Dating C&P O.S. Pilot Presses

This topic has been discussed several times, but I’d like to consolidate all of the threads that I’ve read through before, as well as come to some definitive answers if possible. These are included at the bottom. I plan on making a chart that outlines differences in presses that help us recognize their age.

What I would like, from everyone that has a C&P Oldstyle Press, is photos of your presses that show specific identifiers, and what you know about them. What I “know” at this point is:

The oldest pilots have fluted arms, which is a good indicator of the 1st generation presses. These also are missing the locking nuts, and have a square set screw to hold the lever in place.
an example from bdicharry can be found here. This also shows arms with enclosed ends, held in by a screw as Tom from T&T has mentioned in other posts.

The next generation have a solid arms. They are also missing locking nuts. My press has springs instead, between the platen bolt head and platen. Has a square set screw holding the lever in place. I have one of these, and I will post a photo below.

At some point, a locking nut is added. This may also be a part added by printers, and not the manufacturer. I have not seen an example verified as being from the factory this way.

It has been said that at some point, the “Pilot” making on the press eventually disappears. This is referenced in this post, but I have not seen an example of an Old Style without the pilot marking.
Stephanie Kossmann states, however, that the “Pilot” on the castings is a later addition, and signifies it being a later model closer to new style.

Some time after, there is a change to the nameplate. It goes from being straight to curved. An example is found here.

We also know that in 1914 the New Style press was introduced, but it’s not apparent (to me) that this is when they stopped selling the Old Style press. The APA page for pilot presses states that the presses were updated in 1950, but it does not say what this means exactly, whether it’s the switch to new style or a different casting update.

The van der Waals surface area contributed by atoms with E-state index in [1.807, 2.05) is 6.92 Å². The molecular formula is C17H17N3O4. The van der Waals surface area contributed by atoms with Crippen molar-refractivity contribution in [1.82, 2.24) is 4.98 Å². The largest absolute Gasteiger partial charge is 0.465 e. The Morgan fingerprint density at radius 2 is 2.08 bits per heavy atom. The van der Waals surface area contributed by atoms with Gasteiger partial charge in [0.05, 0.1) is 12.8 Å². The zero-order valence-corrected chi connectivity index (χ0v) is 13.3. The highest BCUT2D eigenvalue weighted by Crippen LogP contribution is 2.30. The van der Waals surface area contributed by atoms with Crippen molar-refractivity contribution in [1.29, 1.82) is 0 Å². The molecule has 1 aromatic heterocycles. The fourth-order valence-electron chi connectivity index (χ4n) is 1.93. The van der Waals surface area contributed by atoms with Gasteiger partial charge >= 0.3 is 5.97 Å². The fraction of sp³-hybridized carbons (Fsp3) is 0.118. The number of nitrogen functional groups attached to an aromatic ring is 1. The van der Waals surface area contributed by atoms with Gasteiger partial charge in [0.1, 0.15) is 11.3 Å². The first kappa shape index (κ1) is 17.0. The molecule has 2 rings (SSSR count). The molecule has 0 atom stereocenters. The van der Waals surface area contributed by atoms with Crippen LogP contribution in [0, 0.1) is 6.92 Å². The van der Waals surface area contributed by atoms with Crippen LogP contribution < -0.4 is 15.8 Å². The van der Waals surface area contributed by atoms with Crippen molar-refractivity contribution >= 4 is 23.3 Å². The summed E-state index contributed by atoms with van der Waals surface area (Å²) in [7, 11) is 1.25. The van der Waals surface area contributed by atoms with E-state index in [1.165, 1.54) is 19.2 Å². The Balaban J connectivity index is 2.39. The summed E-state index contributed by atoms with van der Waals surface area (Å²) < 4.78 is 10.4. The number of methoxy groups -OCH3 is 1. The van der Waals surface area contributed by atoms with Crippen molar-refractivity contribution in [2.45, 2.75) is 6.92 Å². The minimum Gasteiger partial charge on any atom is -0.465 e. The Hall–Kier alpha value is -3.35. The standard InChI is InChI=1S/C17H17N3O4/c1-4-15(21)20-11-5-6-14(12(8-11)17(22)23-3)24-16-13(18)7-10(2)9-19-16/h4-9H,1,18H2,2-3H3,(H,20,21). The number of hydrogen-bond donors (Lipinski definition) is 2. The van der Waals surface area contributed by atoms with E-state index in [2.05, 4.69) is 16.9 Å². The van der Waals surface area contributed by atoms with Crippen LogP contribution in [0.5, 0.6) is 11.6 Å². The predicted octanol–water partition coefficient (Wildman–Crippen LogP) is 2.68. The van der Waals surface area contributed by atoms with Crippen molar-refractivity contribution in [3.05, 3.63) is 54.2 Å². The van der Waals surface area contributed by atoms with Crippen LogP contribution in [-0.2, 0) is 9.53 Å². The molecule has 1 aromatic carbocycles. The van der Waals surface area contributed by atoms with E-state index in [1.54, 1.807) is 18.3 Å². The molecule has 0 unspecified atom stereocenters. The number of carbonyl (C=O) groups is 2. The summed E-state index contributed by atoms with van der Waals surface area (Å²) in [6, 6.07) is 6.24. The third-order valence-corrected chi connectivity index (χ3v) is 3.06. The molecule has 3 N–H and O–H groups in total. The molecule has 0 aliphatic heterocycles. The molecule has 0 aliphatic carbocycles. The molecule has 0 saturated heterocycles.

†Much of this research comes from Ink Spot (Tom) and Dicharry (Brad) in previous posts.
*We can get all of the “Dating a Pilot Press” Jokes out as well*

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Here are photos of my press. It’s identifying features are:

Straight C&P casting in the front

Pilot cast into the Yoke

Springs on the Platen Bolts (may be added after)

Arms are NOT fluted

Square bolt holding lever in place

Gerald Flynt

image: Set screw for Lever

Set screw for Lever

image: Yoke


image: Side Arm

Side Arm

image: Platen Bolt

Platen Bolt

image: Nameplate


image: C&P Oldstyle Pilot

C&P Oldstyle Pilot

Harold reached out and sent these photos along of his press, which has a few parts that could be usable in identifying press age.

The first photo is of the gripper & gripper bar, which are very different from what I have on my press. Does anyone know if this is what the original grippers looked like? It would make sense that Harold has the older gripper.

The second photo is of the press disassembled. Note the lever—this may be something that was added later, but it is also very un-ornate. Has anyone seen a lever like this before?

image: disassembled press

disassembled press

image: gripper assembly

gripper assembly

Here is a link to a google doc that I am populating.

I am making an appointment at the Henry Ford Museum to talk to someone who is a historical technology researcher to see what they know. They also have a collection of presses and might have a few pilots to reference.

Teikaut, what about Pilot clones? Are you interested in those as well? We have an American Printing Equipment Pilot clone that I’m told was manufactured by Hohner in West Germany in the ’70s or ’80s.

Michael Hurley
Titivilus Press
Memphis, TN


Yeah, absolutely, I’m trying to make a definitive timeline from the first “pilot” or press that inspired the pilot through the Hohner APE Pilot/Craftsmen Pilot. Please post photos of your press. I’d love to compare yours to my Craftsmen Pilot, which is fairly new as well.

Also, I’ve never printed on an APE, but I hear they’re a dream.

Gerald Flynt
Small Works
Detroit, MI